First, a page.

Let’s Talk About Makeup Shaming

Photo: Netflix

As an avid viewer since Netflix’s hit show Love Is Blind’s inception, I can confirm that this past season has been chaotic. Let me give you the show’s premise quickly: Boy meets girl behind a wall; boy and girl fall in love behind a wall; boy and girl decide to spend the rest of their lives together behind a wall; and then, the wall comes down.

For everyone who has ever been on a date, ever, you know this is a recipe for disaster. This gets me to Jared Pierce and Taylor Rue, who trauma bonded quickly and decided to get engaged early on in the season. But upon actually meeting IRL, things got awkward. The reason, which was revealed later, was that Rue was wearing … makeup.

“It felt like you were fake,” he said. “You had a caked-up face, fake eyelashes. I was like, Is this gonna be like, an everyday thing? That’s not really what I want.”

At the end of the conversation, he said: “Just don’t wear makeup.” And later on, he proceeded to compliment her bare face, saying he prefers her without makeup to see her freckles.


Awww, a man prefers a woman not to wear makeup — how sweet. Right? No.

As a Black woman who has often felt ostracized and othered for not fitting into Eurocentric beauty standards because of my appearance — natural hair, curves, and makeup choices — it’s frustrating to see an interaction like this play out on television. I’ve dealt with my own appearance anxiety while dating, whether I’m combating a bad breakout or I’m afraid to take off my foundation in front of a new partner. Or I’m switching up my hairstyle, and I’m worried if the guy I’m dating will like my new braids, curls, or extensions. Women are already under an immense amount of pressure in this world, including political pressure when it comes to the personal decisions we make with our own bodies. Whether you decide to wear a full face or show your natural beauty should not be a decision that is swayed by anyone, especially not by a man named JP.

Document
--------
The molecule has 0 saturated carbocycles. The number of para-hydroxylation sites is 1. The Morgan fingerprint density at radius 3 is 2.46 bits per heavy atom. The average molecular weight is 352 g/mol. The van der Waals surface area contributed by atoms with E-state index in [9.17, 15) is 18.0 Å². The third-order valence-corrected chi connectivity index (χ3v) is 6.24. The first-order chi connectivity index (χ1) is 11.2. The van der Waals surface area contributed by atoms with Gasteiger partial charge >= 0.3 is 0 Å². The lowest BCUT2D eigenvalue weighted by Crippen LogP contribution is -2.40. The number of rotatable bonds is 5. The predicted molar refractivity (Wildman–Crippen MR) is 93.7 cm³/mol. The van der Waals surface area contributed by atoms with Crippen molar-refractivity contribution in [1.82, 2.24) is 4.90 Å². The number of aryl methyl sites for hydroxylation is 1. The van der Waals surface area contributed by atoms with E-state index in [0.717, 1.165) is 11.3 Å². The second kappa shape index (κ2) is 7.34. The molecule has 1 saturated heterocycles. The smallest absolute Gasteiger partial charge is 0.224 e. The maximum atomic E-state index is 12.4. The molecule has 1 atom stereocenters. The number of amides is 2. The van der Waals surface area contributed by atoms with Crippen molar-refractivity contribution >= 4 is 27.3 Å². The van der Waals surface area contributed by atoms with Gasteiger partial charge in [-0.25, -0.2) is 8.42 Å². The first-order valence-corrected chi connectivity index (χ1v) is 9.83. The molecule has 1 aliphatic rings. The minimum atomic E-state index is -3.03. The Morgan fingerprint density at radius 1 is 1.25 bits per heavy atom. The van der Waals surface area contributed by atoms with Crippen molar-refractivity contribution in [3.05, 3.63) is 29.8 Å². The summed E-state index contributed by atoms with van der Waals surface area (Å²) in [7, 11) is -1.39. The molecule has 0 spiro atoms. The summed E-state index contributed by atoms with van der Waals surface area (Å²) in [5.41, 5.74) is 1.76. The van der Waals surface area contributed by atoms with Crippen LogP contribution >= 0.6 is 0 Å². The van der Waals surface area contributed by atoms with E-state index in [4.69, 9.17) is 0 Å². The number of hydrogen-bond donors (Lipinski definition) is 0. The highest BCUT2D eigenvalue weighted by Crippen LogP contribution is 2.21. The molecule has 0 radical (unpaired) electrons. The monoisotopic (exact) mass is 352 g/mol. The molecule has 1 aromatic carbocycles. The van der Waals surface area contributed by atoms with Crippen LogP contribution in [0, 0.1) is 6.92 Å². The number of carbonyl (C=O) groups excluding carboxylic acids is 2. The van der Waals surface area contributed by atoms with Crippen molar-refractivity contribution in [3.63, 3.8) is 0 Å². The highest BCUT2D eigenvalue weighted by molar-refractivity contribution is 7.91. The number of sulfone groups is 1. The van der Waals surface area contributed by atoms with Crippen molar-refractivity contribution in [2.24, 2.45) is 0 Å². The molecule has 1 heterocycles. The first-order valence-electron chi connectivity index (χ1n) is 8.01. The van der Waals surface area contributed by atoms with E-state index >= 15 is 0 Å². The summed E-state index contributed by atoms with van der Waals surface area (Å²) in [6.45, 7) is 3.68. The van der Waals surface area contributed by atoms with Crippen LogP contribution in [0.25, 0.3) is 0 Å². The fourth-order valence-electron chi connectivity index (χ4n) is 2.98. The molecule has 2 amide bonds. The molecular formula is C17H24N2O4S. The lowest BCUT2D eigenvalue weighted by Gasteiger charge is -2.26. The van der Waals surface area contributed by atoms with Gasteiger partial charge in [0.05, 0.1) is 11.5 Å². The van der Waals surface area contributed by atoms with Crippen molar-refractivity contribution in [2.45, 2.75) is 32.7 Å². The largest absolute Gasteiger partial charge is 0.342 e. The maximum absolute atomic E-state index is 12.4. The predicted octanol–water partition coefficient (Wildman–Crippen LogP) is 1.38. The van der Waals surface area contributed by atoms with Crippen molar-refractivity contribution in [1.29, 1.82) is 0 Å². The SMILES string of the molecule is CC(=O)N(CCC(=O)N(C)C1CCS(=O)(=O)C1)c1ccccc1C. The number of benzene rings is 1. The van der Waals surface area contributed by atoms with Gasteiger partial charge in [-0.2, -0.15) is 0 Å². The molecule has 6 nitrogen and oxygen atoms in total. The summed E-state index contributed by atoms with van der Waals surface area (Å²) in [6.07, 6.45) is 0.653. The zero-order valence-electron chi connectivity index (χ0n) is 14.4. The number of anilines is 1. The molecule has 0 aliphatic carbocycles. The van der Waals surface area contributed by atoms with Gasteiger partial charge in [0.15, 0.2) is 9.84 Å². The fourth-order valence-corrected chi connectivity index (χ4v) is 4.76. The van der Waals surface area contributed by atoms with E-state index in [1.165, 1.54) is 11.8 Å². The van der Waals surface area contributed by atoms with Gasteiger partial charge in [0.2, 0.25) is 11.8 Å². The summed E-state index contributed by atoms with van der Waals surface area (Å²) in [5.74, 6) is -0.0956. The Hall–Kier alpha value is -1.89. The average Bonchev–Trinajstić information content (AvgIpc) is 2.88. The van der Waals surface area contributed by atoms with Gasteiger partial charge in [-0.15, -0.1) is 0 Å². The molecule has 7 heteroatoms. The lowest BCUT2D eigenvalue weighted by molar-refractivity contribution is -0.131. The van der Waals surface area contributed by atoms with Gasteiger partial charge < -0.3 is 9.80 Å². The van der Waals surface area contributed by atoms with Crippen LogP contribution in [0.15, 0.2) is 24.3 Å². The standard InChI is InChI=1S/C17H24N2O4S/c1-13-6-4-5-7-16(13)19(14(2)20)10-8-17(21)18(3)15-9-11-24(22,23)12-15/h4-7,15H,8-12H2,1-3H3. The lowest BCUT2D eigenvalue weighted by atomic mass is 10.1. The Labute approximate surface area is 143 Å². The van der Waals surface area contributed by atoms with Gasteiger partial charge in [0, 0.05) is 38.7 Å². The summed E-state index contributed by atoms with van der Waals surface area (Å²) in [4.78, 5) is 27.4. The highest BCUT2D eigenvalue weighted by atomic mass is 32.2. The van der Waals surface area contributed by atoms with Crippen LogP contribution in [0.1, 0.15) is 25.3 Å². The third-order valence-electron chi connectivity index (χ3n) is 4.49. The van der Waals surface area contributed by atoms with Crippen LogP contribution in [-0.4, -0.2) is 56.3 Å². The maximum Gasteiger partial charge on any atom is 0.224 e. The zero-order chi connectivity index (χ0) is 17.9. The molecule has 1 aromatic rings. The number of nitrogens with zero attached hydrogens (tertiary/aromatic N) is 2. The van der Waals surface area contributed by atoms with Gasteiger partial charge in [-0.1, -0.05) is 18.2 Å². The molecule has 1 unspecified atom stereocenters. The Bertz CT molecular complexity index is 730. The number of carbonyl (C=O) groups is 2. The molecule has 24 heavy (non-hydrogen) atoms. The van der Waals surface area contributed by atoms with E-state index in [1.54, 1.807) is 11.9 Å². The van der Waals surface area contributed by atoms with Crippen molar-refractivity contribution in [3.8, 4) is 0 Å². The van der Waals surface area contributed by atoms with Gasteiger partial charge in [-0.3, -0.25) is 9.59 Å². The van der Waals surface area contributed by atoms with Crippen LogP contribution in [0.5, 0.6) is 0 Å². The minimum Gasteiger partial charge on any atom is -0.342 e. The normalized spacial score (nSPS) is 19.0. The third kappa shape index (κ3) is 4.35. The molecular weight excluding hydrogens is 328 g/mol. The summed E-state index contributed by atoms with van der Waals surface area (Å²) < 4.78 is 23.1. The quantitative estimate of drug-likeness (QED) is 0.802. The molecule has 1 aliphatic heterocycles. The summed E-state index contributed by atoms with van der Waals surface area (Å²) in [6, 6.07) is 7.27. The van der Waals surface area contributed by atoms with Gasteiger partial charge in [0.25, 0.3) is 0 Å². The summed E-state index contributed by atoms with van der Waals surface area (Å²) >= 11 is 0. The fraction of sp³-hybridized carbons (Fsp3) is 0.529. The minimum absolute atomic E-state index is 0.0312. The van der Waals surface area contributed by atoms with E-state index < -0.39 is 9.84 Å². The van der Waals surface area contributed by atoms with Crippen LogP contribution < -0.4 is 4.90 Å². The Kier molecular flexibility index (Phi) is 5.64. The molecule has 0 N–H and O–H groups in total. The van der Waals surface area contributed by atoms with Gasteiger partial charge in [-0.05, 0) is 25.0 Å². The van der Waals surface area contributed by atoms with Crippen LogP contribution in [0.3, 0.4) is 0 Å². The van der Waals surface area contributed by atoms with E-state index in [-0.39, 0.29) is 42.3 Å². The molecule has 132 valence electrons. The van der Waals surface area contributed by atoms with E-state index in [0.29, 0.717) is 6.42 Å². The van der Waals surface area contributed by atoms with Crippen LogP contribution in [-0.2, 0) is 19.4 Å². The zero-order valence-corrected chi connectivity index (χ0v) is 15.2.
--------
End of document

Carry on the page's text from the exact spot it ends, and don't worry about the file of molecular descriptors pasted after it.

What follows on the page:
Photo: Netflix

The opinion that JP expressed represents a wider societal issue women face every day that goes much beyond makeup: It has to do more with the way in which women are judged or perceived based primarily on their looks. Why does a man, or anyone for that matter (a boss, a family member, a friend, etc), feel like he has the right to comment on a woman’s makeup choices? It brings into question why, in 2023, women are still being subjected to outdated double standards and unhealthy beauty standards. JP’s stance feels hypocritical: He said he fell in love with Taylor in the first place because of her personality and their natural connection. But now, he can’t talk to her because of the “caked up” “stuff” she has on her face? First off, it’s called makeup, sir, and second, it’s not “stuff” — makeup is an art form of creative expression that should be celebrated because it aids in self-confidence, freedom, and unique self-presentation.

Photo: Netflix

Fortunately, viewers and internet commenters have quickly come to her defense, calling out JP for his misogynistic views. Spoiler alert: Rue ended the engagement, rightfully so, and according to social media, she seems to be thriving in life and is even teaching her followers fun makeup tips on her Instagram stories and recently launched “Caked Up” merch for glam lovers.

Meanwhile, JP, good luck on your future dating endeavors.

Let’s Talk About the Makeup Shaming in Love Is Blind